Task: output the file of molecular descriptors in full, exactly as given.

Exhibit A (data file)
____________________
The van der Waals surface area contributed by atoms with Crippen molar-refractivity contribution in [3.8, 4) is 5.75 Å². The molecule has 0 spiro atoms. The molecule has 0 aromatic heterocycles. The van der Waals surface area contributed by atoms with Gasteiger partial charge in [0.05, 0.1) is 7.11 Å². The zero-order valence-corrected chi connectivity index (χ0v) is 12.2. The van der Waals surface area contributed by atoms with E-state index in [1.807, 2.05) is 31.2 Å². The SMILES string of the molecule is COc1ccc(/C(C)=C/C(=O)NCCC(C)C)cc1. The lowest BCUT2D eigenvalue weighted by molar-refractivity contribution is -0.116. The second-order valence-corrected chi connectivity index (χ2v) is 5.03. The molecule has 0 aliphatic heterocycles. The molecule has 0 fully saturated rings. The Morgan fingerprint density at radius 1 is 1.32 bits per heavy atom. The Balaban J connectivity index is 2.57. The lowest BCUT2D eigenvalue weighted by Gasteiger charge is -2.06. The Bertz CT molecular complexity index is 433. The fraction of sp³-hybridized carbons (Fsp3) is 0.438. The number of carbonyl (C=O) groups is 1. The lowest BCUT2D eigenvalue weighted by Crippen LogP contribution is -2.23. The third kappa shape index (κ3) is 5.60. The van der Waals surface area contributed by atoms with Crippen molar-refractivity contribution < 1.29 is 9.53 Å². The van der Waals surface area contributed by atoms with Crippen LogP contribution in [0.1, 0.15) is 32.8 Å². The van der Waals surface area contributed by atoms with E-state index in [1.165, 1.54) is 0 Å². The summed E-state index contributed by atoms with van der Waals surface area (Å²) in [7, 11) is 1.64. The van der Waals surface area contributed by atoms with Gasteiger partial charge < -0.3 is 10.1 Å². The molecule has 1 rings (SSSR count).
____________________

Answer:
The van der Waals surface area contributed by atoms with Crippen molar-refractivity contribution in [3.8, 4) is 5.75 Å². The molecule has 0 spiro atoms. The molecule has 0 aromatic heterocycles. The van der Waals surface area contributed by atoms with Gasteiger partial charge in [0.05, 0.1) is 7.11 Å². The zero-order valence-corrected chi connectivity index (χ0v) is 12.2. The van der Waals surface area contributed by atoms with E-state index in [1.807, 2.05) is 31.2 Å². The SMILES string of the molecule is COc1ccc(/C(C)=C/C(=O)NCCC(C)C)cc1. The lowest BCUT2D eigenvalue weighted by molar-refractivity contribution is -0.116. The second-order valence-corrected chi connectivity index (χ2v) is 5.03. The molecule has 0 aliphatic heterocycles. The molecule has 0 fully saturated rings. The Morgan fingerprint density at radius 1 is 1.32 bits per heavy atom. The Balaban J connectivity index is 2.57. The lowest BCUT2D eigenvalue weighted by Gasteiger charge is -2.06. The Bertz CT molecular complexity index is 433. The fraction of sp³-hybridized carbons (Fsp3) is 0.438. The number of carbonyl (C=O) groups is 1. The lowest BCUT2D eigenvalue weighted by Crippen LogP contribution is -2.23. The third kappa shape index (κ3) is 5.60. The van der Waals surface area contributed by atoms with Crippen molar-refractivity contribution < 1.29 is 9.53 Å². The van der Waals surface area contributed by atoms with Crippen LogP contribution in [0.1, 0.15) is 32.8 Å². The van der Waals surface area contributed by atoms with E-state index in [1.165, 1.54) is 0 Å². The summed E-state index contributed by atoms with van der Waals surface area (Å²) in [7, 11) is 1.64. The van der Waals surface area contributed by atoms with Gasteiger partial charge < -0.3 is 10.1 Å². The molecule has 1 rings (SSSR count).